City Hopes to Change 1973 Measure A

City Hopes to Change 1973 Measure A

Alameda voters will very likely see a measure on their Nov. 2 ballot that will ask them to appeal the 1973 Measure A. This measure became part of the City Charter as Article 26. Section 26-1 plainly and simply forbids the construction of any multiple dwellings on the Island City and 26-2 made exceptions for replacing low-cost housing and the construction of a proposed senior center. 

Voters passed another Measure A in 1991. This added Section 26-3 that limited residential density to one housing unit per 2,000 square feet of land. 

Andrew Thomas, the city’s planning director, laid out the city’s evaluation of Article 26 at the Monday, Jan. 13, Planning Board meeting (“1973 Measure A Pros, Cons Aired at Meeting,” Jan. 23). According to the city’s assessment, Article 26 does not support the general welfare of the community and limits the city’s ability to address the local and regional affordable- housing crisis. 

Thomas also pointed out that Article 26 does not protect historic buildings and architecture in Alameda; that’s the job of the Municipal Code. He also stated that the article’s prohibition of multifamily housing undermines the city’s ability to maintain a “legally adequate General Plan.” The staff report expressed the city’s desire to expand housing opportunities and the city’s supply of affordable housing, as well as to encourage and support “new residential opportunities for senior citizens.”  

Following Thomas’s presentation, members of two groups, the Alameda Architectural Preservation Society (AAPS) and the Alameda Citizens Task Force (ACTF), responded. Each group also submitted written responses to the city’s evaluation of Article 26.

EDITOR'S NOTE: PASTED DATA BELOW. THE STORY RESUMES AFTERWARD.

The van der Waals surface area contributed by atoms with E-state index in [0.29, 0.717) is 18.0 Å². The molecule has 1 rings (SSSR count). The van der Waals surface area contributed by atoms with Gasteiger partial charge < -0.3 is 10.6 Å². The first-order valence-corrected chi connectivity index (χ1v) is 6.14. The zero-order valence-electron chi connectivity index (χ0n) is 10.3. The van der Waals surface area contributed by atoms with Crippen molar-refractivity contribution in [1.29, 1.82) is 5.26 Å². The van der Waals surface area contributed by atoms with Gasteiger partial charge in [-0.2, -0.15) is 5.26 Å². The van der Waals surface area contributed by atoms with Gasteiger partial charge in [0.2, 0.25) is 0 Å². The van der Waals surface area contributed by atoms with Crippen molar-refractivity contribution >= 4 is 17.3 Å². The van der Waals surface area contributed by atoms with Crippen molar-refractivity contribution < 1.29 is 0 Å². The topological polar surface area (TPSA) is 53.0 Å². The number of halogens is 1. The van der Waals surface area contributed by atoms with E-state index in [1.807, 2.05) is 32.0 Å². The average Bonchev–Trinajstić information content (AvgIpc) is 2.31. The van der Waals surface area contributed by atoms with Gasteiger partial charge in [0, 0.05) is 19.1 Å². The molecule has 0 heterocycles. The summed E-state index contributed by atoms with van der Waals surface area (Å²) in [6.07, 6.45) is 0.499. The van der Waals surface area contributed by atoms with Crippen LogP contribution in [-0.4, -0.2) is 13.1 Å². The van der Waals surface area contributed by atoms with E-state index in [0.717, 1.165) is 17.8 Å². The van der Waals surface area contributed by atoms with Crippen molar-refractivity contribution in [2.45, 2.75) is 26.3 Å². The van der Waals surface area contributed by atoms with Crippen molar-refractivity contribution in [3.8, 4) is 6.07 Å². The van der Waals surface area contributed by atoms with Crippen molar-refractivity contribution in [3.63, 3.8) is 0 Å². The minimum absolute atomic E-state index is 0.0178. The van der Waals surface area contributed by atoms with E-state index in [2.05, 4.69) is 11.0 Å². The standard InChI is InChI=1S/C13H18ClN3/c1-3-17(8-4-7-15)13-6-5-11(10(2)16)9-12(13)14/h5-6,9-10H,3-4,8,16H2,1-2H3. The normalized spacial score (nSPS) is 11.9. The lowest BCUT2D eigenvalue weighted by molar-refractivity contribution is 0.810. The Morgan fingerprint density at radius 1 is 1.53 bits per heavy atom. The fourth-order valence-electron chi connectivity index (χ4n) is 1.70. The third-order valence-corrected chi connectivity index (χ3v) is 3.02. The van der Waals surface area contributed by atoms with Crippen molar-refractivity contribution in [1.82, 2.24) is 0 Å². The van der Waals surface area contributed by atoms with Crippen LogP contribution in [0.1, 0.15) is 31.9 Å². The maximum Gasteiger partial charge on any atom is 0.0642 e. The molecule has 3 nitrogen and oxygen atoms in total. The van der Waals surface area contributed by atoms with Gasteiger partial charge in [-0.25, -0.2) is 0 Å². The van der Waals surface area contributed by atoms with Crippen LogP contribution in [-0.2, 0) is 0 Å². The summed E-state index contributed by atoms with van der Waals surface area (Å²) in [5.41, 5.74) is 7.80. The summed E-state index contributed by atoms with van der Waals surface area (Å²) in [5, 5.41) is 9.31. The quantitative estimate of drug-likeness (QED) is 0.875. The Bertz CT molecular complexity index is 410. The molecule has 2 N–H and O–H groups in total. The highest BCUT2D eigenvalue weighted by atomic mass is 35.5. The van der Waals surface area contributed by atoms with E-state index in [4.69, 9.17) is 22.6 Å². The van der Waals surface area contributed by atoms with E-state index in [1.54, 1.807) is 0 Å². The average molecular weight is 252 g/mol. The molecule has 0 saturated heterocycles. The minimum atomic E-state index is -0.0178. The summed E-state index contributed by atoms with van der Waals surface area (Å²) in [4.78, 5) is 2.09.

Members of the AAPS board of directors wrote a letter calling the city’s request that the Planning Board evaluate Article 26 “premature.” The society stated that the city must discuss Article 26 “in a larger context of what changes, if any, the city wants to consider for its development rules.” 

AAPS expressed its surprise and concern about the city’s negative tone toward Article 26. The society told the city that “Article 26 can coexist with the city’s housing-development objectives” and cited the density-bonus ordinance and the multifamily overlay districts as two tools that could allow this. 

In its letter, AAPS criticized the city’s claim that Article 26 “does not preserve the character of residential neighborhoods.” The society reminded the city that it failed to consider the pre-Measure A “scenarios of demolishing historic buildings in order to construct large new apartments.”  

ACTF voiced its concern that the city would change Measure A before it completes its current review of the city’s General Plan. The organization expressed its opposition to exempting “built-up residential neighborhoods” from Article 26. ACTF stated in a letter to the city that repealing Article 26 “in toto” would open these neighborhoods to high-density development. 

ACTF reminded the Planning Board that Alameda is “an island community with public safety, traffic and parking congestion that this geographic fact entails.” The organization also voiced its fear that “removing Article 26 (from the City Charter) would allow the very invasion of our built-up residential areas that Article 26 is designed to protect.” ACFT calls Article 26’s impact on the Bay Area’s housing crisis “negligible to non-existent.”

The organization’s letter pointed to the progress the city was making with its housing numbers with Article 26 in place. ACFT pointed to factors divorced from Article 26 that were affecting a slowdown in construction such as increased construction costs. The organization also criticized a policy that allows developers to build 85 percent of density-bonus projects at market, instead of at more affordable, rates. 

With the creation of the Charter Review subcommittee in August 2019, the city began studying what it feels are the negative effects that Article 26 has on the city’s goals and objectives. At that time the Council ordered city staff to come up with the evaluation that Thomas presented to the Planning Board last month. 

No decision was reached at what the city billed as a Planning Board “workshop.” However, board members voiced their willingness to take a harder look at “26-1,” which states, “There shall be no multiple dwelling units in Alameda.” 

This issue will play out at the both the Planning Board and the City Council throughout 2020 and the city will very likely place the fate of Article 26 before voters on Tuesday, Nov. 3.  

Editor’s note: In anticipation of the Jan. 13 Planning Board meeting the Alameda Sun presented a four-part series about the 1973 Measure A (“1973 Measure A Primer,” Dec. 19, 2019; “Dissecting 1973 Measure A,” Dec. 26, 2019; “Measure A under the Microscope,” Jan. 2; and “Measure A Extends Reach,” Jan. 16).